(It’s happening again.

A picturesque outport, Little Bay Islands, is considering whether to accept a relocation deal that would pay the residents $250,000 to leave. If 90% approve, they will be relocated and all services will be withdrawn. Not everyone is in favour. I wonder if this community provided inspiration for this book because their circumstances are eerily similar. (http://globalnews.ca/news/852263/newfoundland-town-awaits-vote-on-accepting-relo...))

Waves of menfolk fanned out across Canada, in search of jobs in construction, bridge building, mining, and lately the oil sands out west in northern Alberta. Working hard, drinking and drugging hard, living rough, but making good money so that their families back home can be supported. “Economic refugees mourning the anachronistic little world they’d abandoned, the squat saltboxes that housed three generations, the brawling weather, the root cellars and fish flakes and outhouses, the rabbit warren of bloodlines knitting the tiny outports into impossible tangles.”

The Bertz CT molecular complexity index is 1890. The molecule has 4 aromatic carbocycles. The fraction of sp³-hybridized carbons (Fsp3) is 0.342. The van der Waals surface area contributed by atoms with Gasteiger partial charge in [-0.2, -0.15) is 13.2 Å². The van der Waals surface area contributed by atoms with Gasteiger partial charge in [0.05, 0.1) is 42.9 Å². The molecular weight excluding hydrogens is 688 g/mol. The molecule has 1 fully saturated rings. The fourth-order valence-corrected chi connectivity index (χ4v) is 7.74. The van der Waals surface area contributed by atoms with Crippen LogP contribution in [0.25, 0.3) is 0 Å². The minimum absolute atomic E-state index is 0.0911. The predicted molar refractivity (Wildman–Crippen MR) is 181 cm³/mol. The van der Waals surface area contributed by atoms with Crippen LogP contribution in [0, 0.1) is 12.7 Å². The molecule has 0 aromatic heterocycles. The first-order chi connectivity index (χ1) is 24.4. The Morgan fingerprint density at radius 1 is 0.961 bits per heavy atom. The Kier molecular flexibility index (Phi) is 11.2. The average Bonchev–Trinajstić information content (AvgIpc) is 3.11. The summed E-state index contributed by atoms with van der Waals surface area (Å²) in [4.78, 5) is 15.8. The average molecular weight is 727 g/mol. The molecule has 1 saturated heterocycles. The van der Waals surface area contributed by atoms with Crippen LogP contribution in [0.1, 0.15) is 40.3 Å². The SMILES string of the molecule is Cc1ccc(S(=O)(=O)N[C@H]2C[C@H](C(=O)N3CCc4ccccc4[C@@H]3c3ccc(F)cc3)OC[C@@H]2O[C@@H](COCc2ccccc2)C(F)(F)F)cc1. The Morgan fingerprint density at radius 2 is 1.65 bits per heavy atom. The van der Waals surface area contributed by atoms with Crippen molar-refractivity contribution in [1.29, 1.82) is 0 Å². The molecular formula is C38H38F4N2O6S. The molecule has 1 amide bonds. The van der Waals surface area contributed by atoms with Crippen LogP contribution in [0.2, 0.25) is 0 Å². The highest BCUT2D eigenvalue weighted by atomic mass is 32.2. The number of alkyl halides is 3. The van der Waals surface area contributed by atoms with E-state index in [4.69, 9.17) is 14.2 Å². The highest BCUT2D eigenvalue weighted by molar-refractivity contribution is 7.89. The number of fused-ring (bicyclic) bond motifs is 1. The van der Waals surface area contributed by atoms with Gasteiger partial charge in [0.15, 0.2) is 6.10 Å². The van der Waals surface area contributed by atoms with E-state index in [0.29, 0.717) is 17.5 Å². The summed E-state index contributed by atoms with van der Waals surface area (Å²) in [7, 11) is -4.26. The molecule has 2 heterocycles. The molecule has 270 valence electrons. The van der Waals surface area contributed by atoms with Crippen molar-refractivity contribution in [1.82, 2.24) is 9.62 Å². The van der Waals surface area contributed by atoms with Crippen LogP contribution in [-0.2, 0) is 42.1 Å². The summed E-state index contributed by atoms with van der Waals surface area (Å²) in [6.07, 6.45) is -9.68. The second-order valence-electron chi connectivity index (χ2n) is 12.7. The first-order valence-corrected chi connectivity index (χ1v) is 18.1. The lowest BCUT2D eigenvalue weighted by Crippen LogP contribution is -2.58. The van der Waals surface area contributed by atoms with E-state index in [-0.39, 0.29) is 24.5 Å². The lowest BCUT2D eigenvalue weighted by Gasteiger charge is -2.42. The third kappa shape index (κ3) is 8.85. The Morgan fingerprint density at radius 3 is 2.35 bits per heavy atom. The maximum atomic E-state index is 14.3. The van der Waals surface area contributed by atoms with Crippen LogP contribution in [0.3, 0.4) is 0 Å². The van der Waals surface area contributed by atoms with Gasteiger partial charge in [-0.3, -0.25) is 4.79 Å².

Some people seek and even embrace change, some are carried along like flotsam on the tide. Some fight it furiously, and some try to ignore it in the hopes it will just go away. How do you let go of the place that holds your life, your memories, and the ghosts of your families? To move forward you have to look ahead and stop looking behind. In the meantime there is grief over loss of family, loss of opportunities, loss of potential, loss of a way of life, loss of community.

Sweetland doesn’t want the deal. The old codger is the last holdout. He needs to finish his grieving. And in the process he will lose and then find his way.